Photo: An entrance to COEX, which is linked to the Hyundai Dept. Store which has a fantastic food court in the basement


Formerly Kring

Photo above: Formerly, known as Kring

The area around Gangnam Station is not particularly recommended unless you’re a particular enthusiast of sculpture, modern architecture, martial arts (Kukkiwon is located in the area) or observing office workers taking a smoking break!


Dosan park

Photo above: Dosan Park

Apart from COEX, this neighbourhood is a concentrated commercial district and features the gingko tree-lined street known as Garogsil, which is possibly the highlight. The Horim Art Center is also an interesting study in architecture. The area around Dosan Park has a number of lovely restaurants.

Photo (below): Horim Art Center features in the background

A Commercial District

Directions: Start from Sinsa Station and walk to Garogsil. From there it is suggested to explore first then take a taxi to the Galleria Department Store (photo below). There seems to be a new subway exit being established right outside this store at the time of the visit (Oct. 2012)



Close to Dongdaemun is this charming neighbourhood – Daehangno - a place well worth an extra effort to visit. It’s best to take a taxi to Naksan Park first and then begin the downhill exploration by foot.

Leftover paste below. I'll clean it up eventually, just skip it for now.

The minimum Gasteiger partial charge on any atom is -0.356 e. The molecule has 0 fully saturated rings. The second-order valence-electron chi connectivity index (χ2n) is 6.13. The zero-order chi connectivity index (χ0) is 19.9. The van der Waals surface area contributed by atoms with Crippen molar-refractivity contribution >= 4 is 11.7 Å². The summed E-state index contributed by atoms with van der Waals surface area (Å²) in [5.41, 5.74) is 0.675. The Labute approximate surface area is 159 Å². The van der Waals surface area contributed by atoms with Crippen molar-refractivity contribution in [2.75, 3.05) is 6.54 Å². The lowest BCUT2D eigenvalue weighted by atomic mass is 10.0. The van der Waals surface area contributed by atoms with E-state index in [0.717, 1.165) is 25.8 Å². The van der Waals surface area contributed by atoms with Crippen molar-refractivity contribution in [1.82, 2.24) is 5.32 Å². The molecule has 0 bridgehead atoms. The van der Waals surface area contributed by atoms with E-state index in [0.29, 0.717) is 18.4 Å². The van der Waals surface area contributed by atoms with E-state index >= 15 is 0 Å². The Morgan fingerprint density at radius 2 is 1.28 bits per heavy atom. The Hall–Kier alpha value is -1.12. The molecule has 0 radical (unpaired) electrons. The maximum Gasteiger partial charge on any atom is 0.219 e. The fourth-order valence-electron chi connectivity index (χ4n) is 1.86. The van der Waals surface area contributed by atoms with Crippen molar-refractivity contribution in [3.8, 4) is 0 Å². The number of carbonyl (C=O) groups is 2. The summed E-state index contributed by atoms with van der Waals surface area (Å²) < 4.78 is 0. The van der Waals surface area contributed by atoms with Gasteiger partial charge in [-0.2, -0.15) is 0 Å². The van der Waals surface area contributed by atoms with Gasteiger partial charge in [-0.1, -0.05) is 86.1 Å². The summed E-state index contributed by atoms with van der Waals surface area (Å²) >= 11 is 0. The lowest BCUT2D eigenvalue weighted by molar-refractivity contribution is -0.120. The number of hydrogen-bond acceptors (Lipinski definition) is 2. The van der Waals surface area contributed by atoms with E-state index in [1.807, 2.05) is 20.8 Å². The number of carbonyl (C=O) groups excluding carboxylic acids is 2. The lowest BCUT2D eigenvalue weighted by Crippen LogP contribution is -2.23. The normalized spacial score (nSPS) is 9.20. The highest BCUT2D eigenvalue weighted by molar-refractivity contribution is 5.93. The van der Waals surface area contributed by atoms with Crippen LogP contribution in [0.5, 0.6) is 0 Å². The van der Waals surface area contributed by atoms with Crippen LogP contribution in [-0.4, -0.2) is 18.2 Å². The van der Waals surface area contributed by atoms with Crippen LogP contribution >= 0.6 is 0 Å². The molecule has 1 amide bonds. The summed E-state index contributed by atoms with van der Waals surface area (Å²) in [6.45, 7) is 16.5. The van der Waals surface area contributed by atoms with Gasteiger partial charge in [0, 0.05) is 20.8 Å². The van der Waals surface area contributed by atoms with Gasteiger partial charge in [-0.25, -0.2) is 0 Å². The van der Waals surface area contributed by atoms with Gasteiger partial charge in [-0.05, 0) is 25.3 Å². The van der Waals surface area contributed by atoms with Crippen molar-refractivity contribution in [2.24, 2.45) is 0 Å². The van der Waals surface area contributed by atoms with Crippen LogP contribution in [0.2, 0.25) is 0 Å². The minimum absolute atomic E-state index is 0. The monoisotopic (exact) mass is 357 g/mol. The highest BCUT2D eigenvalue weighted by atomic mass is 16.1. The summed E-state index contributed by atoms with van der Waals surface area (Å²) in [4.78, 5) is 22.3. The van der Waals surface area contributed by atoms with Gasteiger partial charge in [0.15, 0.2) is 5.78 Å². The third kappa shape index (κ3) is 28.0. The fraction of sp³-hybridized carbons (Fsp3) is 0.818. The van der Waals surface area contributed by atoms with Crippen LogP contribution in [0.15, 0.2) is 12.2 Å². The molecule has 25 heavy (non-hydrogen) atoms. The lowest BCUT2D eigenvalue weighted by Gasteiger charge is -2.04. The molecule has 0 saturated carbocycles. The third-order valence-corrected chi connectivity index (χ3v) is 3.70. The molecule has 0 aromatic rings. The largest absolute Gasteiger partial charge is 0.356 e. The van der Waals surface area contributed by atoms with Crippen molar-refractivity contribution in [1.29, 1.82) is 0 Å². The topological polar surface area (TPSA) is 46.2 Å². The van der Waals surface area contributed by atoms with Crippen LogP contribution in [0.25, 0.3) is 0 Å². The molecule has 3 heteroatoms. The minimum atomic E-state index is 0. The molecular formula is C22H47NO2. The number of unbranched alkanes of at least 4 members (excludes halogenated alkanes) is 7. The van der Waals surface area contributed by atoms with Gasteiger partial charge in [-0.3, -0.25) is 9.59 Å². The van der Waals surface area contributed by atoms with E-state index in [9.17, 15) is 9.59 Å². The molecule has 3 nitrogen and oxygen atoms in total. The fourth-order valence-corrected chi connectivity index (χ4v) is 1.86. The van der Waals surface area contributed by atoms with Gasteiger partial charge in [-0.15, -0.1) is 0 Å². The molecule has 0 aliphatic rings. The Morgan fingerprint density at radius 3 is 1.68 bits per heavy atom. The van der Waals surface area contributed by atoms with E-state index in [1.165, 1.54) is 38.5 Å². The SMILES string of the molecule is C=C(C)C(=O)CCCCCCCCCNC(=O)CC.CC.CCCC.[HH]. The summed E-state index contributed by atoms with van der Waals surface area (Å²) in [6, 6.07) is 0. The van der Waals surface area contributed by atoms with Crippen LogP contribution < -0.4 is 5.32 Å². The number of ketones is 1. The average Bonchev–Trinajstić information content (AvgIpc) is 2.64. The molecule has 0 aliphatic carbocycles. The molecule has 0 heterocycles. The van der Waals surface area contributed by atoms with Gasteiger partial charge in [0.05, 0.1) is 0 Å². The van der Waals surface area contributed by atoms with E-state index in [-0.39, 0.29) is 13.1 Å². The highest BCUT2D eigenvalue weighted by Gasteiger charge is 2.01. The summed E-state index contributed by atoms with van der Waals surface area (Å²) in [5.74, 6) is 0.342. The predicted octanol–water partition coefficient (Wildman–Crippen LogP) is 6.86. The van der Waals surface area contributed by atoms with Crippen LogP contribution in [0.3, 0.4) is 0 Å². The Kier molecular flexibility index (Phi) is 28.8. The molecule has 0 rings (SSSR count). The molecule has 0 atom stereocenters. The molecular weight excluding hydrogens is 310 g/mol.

Fortress Wall at Naksan

Photo: Great vista of the fortress wall at Naksan Park

The area is known as Seoul’s theatre district and is surrounded by lots of nice cafes, bars and restaurants. This is a nice quiet area during the daytime and has an artistic, bohemian feel. There is abundant street art on the hillside between Naksan Park and the theatre area. Maronnier Park seemed to be closed for renovation upon this visit (Oct.2012)

Street Art 

Photo: An example of the 11 Alley Walking Course leading down the hill from Naksan Park. Its worth taking a look.

Theatre district

Photo above: Daehangno Theatre district - definitely a hidden gem

Tips: The Seoul Fortress runs 18.2 km in length, from Mt Bugaksan through Mt. Naksan and Mt. Namsan to Mt. Inwangsan. There are excellent views of the fortress and the city from Naksan Park and you can virtually have the place to yourself during the day. Complete the rest of the day by visiting to Dongdaemun Market. Daehagno is also noted for its nightlife. Unfortunately, the contributor only visited during daylight hours. Seoul has simply too many things to offer!

Mt Bugaksan to Seonbukdong

View from Bukak

Photo: View from the Bukak Pavilion

The security is noticeable on Mt Bugaksan, a very popular place to hike. Located behind Cheong Wa Dae, the location offers delightful trails, historical sites such as the old fortress walls and two gates to the city. If you don’t wish to walk up, the easiest way is to catch a taxi to the Bukak Octagonal Pavilion.